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The Death of a Salesman: Biff Loman - Sympathy Project
Transcript of The Death of a Salesman: Biff Loman - Sympathy Project
Out of the four main characters in "The Death of a Salesman", Biff Loman deserves the most sympathy.
Poor Role Model
His father is a poor role model
He is not taught good moral values
Willy encourages Biff to steal:
"Willy: Where’d you get a new ball?
Biff: Well, I borrowed it from the locker room
Willy: Sure, he’s gotta practice with a regulation ball, doesn’t he? Coach’ll probably congratulate you on your initiative!" (29-30)
"Willy: You shoulda seen the lumber they brought home last week. At least a dozen six-by-tens worth all kinds of money" (50)
Forced To Do Things Against His Wishes
Pushed into business
Forced to take care of Willy
Forced to lie
Forced Into Business
Willy forces Biff into business:
Stands Up For People
The Death of a Salesman
Biff idolizes Willy and he lets him down:
Forced to Take Care of Willy
Linda makes Biff feel guilty and pushes him into taking care of Willy:
Forced to See Bill Oliver
Biff has no other choice but to see Bill Oliver and beg him for a job:
Forced To Lie
Happy pushes Biff to lie to avoid upsetting Willy:
Because of the difference between his internal wishes and expectations of others, Biff feels lost
"Linda: Biff, I swear to God! Biff, his life is in your hands!
Biff: All right, pal, all right. It is all settled now. I’ve been remiss. I know that, Mom. But now I’ll stay and I swear to you, I’ll apply myself. It’s just - you see, Mom, I don’t fit in business. Not that I won’t try. I’ll try, and I’ll make good" (60)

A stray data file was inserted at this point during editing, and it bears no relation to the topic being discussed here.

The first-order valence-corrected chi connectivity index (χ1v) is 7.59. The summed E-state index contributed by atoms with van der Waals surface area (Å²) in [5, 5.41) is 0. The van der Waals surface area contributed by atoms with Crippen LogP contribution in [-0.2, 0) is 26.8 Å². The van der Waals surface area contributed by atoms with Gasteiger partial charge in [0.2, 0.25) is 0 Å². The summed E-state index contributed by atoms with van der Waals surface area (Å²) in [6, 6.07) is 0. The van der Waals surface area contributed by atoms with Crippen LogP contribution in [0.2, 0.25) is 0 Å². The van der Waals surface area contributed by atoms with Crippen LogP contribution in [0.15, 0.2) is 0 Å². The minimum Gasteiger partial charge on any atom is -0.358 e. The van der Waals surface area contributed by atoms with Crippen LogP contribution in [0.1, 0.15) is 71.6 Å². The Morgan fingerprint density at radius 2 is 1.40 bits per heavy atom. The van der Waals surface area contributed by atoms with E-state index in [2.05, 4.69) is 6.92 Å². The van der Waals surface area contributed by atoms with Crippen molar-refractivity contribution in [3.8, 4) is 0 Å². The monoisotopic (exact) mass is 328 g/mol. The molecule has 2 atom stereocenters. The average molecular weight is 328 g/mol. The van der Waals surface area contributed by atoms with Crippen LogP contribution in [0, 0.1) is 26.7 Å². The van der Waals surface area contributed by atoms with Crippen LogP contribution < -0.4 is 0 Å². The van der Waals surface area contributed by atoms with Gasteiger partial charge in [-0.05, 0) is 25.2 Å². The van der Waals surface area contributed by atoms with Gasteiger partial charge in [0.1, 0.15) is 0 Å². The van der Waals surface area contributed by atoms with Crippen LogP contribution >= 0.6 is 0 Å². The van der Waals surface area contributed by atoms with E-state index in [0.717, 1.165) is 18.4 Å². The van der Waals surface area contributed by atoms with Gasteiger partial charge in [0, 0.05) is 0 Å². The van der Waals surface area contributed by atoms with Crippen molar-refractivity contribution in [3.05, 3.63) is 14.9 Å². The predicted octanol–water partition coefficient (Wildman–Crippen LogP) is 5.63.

“Biff: I tell ya, Hap, I don’t know what the future is, I don’t know -- what I’m supposed to want” (22)
“Biff: What the hell I am doing, playing around with horses, twenty-eight dollars a week! I'm thirty four years old, I ought to be making’ my future. That’s when I come running home. And now, I get here, and I don’t know what to do with myself” (22)
“Bernard: And he came back after that month and took his sneakers - remember those sneakers with “University of Virginia” printed on them? He was so proud of those, wore them every day. And he took them down in the cellar, and burned them up in the furnace” (94)
“Biff: Because if he saw the kind of man you are, and you just talked to him in your way, I’m sure he’d come through for me...He’d like you pop. You know the way you could talk” (118)
“Biff: Miss Forsythe, you’ve just seen a prince walk by. A fine, troubled prince. A hardworking, unappreciated prince...A good companion. Always for his boys” (114)
“Biff: I ran down eleven flights with a pen in my hand today..And I looked at the pen and said to myself, what the hell am I grabbing this for? Why am I trying to become what I don’t want to be?” (123)
Impact of Stealing on Biff's Life
"Biff: You know why I had no address for three months? I stole a suit in Kansa City and I was in jail...I stole myself out of every good job since high school....I could never stand taking orders from anybody!” (131)
“Biff: Sure, maybe we could buy a ranch. Raise cattle, use our muscles....I’m telling you, kid, if you were with me I’d be happy out there.” (23-24)
Biff: "Nevermind. He wouldn’t listen to you." (120)
"Biff: Don’t yell at her, Pop, will ya?"
"Biff: I don’t like you yelling at her all the time, and I’m tellin’ you, that’s all"
"Biff: Stop yelling at her!" (65)
"Biff: I'm leaving early tomorrow.
Happy: He's going to see Bill Oliver, Pop
Willy: Oliver? For what?
Biff (with reserve, but trying, trying): He always said he'd stake me. I'd like to go into business, so maybe I can take him up on it.
Linda: Isn't that wonderful?" (62)
"Happy: You tell him something nice. You leave the house tomorrow and come back night and say Oliver is thinking it over. And he thinks it over for a couple of weeks, and gradullay it fades away and nobody's the worse" (105)